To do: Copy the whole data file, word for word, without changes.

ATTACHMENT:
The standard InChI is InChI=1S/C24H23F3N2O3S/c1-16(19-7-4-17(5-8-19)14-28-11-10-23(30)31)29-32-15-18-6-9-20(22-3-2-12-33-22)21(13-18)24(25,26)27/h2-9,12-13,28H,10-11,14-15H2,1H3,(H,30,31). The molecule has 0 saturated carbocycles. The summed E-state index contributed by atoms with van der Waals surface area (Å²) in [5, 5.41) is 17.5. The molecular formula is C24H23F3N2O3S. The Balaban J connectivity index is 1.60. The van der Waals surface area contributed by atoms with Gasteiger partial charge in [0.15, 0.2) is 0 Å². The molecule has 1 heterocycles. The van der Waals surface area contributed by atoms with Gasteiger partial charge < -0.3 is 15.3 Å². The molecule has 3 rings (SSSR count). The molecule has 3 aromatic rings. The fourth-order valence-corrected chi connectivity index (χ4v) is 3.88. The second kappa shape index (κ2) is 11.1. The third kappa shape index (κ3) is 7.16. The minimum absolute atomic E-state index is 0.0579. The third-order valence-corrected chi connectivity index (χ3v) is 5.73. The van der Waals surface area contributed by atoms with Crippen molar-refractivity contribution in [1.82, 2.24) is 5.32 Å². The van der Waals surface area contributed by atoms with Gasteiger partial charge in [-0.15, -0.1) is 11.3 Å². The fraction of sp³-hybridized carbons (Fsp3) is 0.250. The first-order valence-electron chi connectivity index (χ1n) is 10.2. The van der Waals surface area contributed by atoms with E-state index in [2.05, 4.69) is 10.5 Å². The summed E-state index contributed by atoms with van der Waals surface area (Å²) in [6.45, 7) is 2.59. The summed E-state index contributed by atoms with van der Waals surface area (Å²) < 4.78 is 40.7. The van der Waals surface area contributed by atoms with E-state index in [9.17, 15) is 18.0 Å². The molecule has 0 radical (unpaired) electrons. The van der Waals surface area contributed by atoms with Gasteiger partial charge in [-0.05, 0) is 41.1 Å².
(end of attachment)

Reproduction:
The standard InChI is InChI=1S/C24H23F3N2O3S/c1-16(19-7-4-17(5-8-19)14-28-11-10-23(30)31)29-32-15-18-6-9-20(22-3-2-12-33-22)21(13-18)24(25,26)27/h2-9,12-13,28H,10-11,14-15H2,1H3,(H,30,31). The molecule has 0 saturated carbocycles. The summed E-state index contributed by atoms with van der Waals surface area (Å²) in [5, 5.41) is 17.5. The molecular formula is C24H23F3N2O3S. The Balaban J connectivity index is 1.60. The van der Waals surface area contributed by atoms with Gasteiger partial charge in [0.15, 0.2) is 0 Å². The molecule has 1 heterocycles. The van der Waals surface area contributed by atoms with Gasteiger partial charge < -0.3 is 15.3 Å². The molecule has 3 rings (SSSR count). The molecule has 3 aromatic rings. The fourth-order valence-corrected chi connectivity index (χ4v) is 3.88. The second kappa shape index (κ2) is 11.1. The third kappa shape index (κ3) is 7.16. The minimum absolute atomic E-state index is 0.0579. The third-order valence-corrected chi connectivity index (χ3v) is 5.73. The van der Waals surface area contributed by atoms with Crippen molar-refractivity contribution in [1.82, 2.24) is 5.32 Å². The van der Waals surface area contributed by atoms with Gasteiger partial charge in [-0.15, -0.1) is 11.3 Å². The fraction of sp³-hybridized carbons (Fsp3) is 0.250. The first-order valence-electron chi connectivity index (χ1n) is 10.2. The van der Waals surface area contributed by atoms with E-state index in [2.05, 4.69) is 10.5 Å². The summed E-state index contributed by atoms with van der Waals surface area (Å²) in [6.45, 7) is 2.59. The summed E-state index contributed by atoms with van der Waals surface area (Å²) < 4.78 is 40.7. The van der Waals surface area contributed by atoms with E-state index in [9.17, 15) is 18.0 Å². The molecule has 0 radical (unpaired) electrons. The van der Waals surface area contributed by atoms with Gasteiger partial charge in [-0.05, 0) is 41.1 Å².